The next step (still not tested) will be to take advantage of the removable tip part to hide the tendon knot inside this assembly. This will free more surface to put adhesion coating on the inner side of the distal phalanges.
Finally in order to improve friction coefficient, these soft fingertips have been immersed in PlastiDip to be covered with a kind of rubber shell.
Case of the palm
The same idea of placing a soft and sticky material is also applied to the palm. We started from the hand generated by the .scad file of the Unlimbited arm, removed the rigid palm, and made a new one that will be fixed by a number of 2.2mm x 6mm screws. We set up the thickness and added a few bosses distributed quite like in a human hand and that will be printed with flexible PLA.
This palm is printed with three 100% infill layers of PLA (that is 0.6mm) to provide a certain rigidity, then the filament is replaced by NinjaFlex to continue printing the flexible layers and flexible bosses. After printing the palm is covered with a thick layer of PlastiDip.
On the proximal phalanx
Finally small square pads made of Ninjaflex and coated with plastiDip are glued under each proximal phalanges. The following figure shows the look of the final hand.
Put fun and useful add-in: a super power for Mateo
As most of children we were sure that Matteo would like to be a super hero, with super power. We also wanted to provide him with a additional possibility to catch small iron objects with his new hand. This has been done by including a small neodymium magnet into the "tip" part of the forefinger. A void has been reserved in this part, and a pause in printing process allowed to insert the magnet. The magnet size for the forefinger was diameter 3mm and length 6mm. We also made some tests with a diameter 6mm length 4mm included in the thumb tip. Both version work well, the thumb being more powerful (thanks to the bigger magnet), but the forefinger seems to be easier to use. Both STL files are provided in "Thingiverse Matteo release". Magnets have been provided from this shop.
The main modification we did on the forearm model is linked to a misalignment between forearm and arm cuff.
The problem we faced with
After printing and bending first forearm and cuff, and trying to make the assembly, we discovered that we had to make the forearm quite flat to be able to insert pins. This can be observed on Stephen Davies' video (see screen copies alongside).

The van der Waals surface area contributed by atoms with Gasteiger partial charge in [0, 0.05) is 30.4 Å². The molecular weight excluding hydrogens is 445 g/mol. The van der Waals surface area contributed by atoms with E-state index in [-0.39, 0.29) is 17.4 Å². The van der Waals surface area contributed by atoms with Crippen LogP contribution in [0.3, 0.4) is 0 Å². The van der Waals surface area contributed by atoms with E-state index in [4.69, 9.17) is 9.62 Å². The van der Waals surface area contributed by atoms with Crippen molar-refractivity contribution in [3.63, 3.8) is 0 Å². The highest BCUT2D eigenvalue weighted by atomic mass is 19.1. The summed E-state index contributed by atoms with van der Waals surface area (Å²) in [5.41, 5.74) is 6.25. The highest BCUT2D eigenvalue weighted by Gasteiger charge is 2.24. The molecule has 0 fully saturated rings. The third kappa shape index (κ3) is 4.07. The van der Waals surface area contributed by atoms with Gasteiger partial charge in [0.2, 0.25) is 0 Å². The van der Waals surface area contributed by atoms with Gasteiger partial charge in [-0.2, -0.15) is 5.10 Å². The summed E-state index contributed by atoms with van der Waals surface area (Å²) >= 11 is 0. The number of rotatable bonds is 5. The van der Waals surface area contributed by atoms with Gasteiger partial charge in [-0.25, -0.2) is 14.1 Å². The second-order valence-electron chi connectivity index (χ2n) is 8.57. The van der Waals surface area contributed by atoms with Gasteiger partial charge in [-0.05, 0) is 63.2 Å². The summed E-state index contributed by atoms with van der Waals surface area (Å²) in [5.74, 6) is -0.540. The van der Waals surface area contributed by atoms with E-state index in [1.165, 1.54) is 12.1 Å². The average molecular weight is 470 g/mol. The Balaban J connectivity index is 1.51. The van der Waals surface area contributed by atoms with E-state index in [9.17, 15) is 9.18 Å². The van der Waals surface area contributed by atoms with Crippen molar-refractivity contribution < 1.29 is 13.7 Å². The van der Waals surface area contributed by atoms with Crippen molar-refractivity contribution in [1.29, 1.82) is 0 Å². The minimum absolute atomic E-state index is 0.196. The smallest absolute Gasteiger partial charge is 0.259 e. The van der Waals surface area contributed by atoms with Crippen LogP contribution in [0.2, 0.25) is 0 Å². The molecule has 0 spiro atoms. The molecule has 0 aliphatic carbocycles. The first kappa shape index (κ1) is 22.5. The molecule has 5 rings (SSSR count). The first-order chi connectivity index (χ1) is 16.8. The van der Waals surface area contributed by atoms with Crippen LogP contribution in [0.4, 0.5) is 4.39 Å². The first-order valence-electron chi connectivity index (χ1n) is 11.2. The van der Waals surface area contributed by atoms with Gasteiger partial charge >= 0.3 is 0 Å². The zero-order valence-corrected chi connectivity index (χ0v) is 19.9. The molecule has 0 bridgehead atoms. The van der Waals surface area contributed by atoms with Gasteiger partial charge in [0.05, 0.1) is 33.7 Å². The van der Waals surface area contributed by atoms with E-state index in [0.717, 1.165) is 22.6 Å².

This seems to be due because the distance between pins axes is designed to be equal on cuff and forearm before the bending operation, as we can see on the same video (second screen copy). And because of the S-shape of cuff arms, the width of cuff will become bigger than the width of forearm after bending, which makes it difficult to assembly, and also generates a misalignment (see third screen copy aside) of the arm and forearm on the final prosthesis which may hurt the arm in case of intensive use.
That is the reason why we decided to modify the forearm pins distance, so that the final distance after bending of the forearm is the same as on the cuff. As a result, the forearm becomes well round-bended, and moreover the misalignment is suppressed.
The final arm of Matteo is shown on the fourth picture beside. One can see that the forearm is well round bended, and well aligned with the cuff shape. The STL file provided includes this width modification.
As the idea of printing parts flat before thermal bending with hot water or hair dryer seems to be a very good process providing both easy printing and really increased strength (no more delamination of PLA layers under load), we wondered why it has not been done for the whole arm cuff, and decided to try it.
Thus starting from the good shape of the "UnLimbited" cuff, we redesigned it with regular thickness to make the two arms bendable, and flattened to make it printable. Then a new jig has been designed to ensure the original dimensions after bending. The green part on the second picture is the new jig. Red arrows show the process of bending the S-shape of the two arms of the cuff.
Note also that we propose to slightly bend the lever on the cuff, which pulls the tendons (see on third figure aside, yellow area). This is just to avoid having this lever prominent from the arm. The drawback of this modification is that it slightly decreases the distance between rotation axis and pulling point, thus it requires a bit more angle of the arm for the same movement of fingers.
And finally, a little problem we discovered too late to make the modification on Matteo's arm, is the thumb tendon is too long when the hand is completely open (see third figure, green area), and we fear that it may catch something (door handle, etc.) when Matteo is playing or running in the house... A solution could be to also put a short PTFE tubing or anything else to close this area, as there is no movement of the cables here except during the tuning phase.
- Slicing parameters: with a nozzle of 0.4mm and a layer thickness of 0.1mm; 2 perimeters, 3 top/bottom solid layers, 45% infill.